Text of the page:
From War to Inner Peace

Married, soon to be a father, Taïsen Deshimaru led an active life as a Japanese model executive: in 1940, he joined Mitsubishi. At the same time, he continued to follow his master, and it was after a sesshin at the temple of Daichu-ji, in the fall of 1941, that he learned of the bombing of Pearl Harbor. His firm sent him to Indonesia to manage mining industries taken from the Dutch. He embarks on an old tub stuffed with weapons and dynamite. Deshimaru liked to evoke his zazen on the deck of the boat: “Under my body in posture, this time there was truly Mu, nothingness. For more than a month, I sat motionless, legs crossed, above my own death… But thanks to a correct and energetic posture, I managed to regain some of the strength that I so badly needed. »

Throughout his stay, he will try to protect the Malay and Chinese population who were under his orders from exactions. Sick with malaria, it was in the hospital that he learned of the surrender of Japan promulgated by the emperor. It was not until April 1946 that he was able to find the land of his ancestors, his family, his friends and his old master who told him: "Continue to practice meditation, but by participating in the life of ordinary mortals : true Zen, you see, must be able to be born from any aspect of our daily life. " He therefore participated in the reconstruction of Japan with constant professional ups and downs, until 1965, when his master Kodo Sawaki fell seriously ill and called him to his bedside to tell him: "You must take my suite. . Tomorrow I will rise to consecrate you as a monk. What will therefore be done in Kyoto at the temple of Anso-ji: “The stains of my life fell with my hair. In 1966, in charge of a dojo in Tokyo, he served as a guide in the temples for a group of French people. They invite him to France, where he leaves by the Trans-Siberian in July of the same year. His children grown up, his professional past buried with his master, his real mission begins.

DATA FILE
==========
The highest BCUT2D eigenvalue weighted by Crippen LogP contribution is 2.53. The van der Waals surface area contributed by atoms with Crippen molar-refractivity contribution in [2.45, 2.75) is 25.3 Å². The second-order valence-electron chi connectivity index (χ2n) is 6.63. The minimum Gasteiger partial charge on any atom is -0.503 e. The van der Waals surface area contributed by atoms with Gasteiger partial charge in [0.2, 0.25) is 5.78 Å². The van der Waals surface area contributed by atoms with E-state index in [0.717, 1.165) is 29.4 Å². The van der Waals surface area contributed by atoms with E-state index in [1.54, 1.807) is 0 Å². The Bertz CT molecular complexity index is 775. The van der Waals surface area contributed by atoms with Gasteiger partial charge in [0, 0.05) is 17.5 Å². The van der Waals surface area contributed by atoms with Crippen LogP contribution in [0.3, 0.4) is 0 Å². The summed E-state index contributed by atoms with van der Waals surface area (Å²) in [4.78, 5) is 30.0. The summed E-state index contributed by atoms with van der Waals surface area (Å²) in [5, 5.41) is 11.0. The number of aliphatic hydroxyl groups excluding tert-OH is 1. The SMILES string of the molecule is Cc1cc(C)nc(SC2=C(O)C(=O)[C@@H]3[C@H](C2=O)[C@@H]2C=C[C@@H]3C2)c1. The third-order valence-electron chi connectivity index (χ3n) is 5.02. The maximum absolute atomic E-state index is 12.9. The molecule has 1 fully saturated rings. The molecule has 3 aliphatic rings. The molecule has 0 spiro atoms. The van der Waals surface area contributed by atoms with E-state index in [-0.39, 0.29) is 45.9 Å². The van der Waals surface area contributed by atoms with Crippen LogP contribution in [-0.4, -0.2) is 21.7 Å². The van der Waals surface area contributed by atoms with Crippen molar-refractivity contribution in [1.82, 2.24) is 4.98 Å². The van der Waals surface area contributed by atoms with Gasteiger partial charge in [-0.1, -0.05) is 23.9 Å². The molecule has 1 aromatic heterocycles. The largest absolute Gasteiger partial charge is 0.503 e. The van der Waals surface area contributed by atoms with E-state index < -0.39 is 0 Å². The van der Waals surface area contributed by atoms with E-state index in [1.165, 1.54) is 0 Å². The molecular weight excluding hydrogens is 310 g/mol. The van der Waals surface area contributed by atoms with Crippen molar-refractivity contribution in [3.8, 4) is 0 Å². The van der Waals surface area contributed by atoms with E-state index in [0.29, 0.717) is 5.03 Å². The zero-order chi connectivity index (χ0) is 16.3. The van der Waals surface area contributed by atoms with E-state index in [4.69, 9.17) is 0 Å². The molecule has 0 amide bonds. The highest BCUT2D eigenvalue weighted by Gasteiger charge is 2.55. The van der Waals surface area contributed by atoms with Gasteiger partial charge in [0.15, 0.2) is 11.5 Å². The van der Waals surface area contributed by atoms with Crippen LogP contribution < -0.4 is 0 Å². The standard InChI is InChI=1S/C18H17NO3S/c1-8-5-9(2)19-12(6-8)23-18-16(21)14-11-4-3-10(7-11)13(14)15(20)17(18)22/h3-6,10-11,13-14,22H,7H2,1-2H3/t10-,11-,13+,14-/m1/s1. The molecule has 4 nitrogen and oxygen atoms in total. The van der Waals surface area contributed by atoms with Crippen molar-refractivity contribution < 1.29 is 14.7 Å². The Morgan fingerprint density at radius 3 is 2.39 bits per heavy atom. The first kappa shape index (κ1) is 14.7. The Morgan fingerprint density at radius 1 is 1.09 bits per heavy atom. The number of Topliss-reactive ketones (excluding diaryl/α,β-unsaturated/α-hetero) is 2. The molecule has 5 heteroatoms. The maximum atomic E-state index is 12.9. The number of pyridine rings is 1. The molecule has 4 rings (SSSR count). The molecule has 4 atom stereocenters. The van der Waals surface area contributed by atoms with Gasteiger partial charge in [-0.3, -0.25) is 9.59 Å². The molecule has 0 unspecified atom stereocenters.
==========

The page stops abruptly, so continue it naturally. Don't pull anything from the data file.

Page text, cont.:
The Temple of No Fear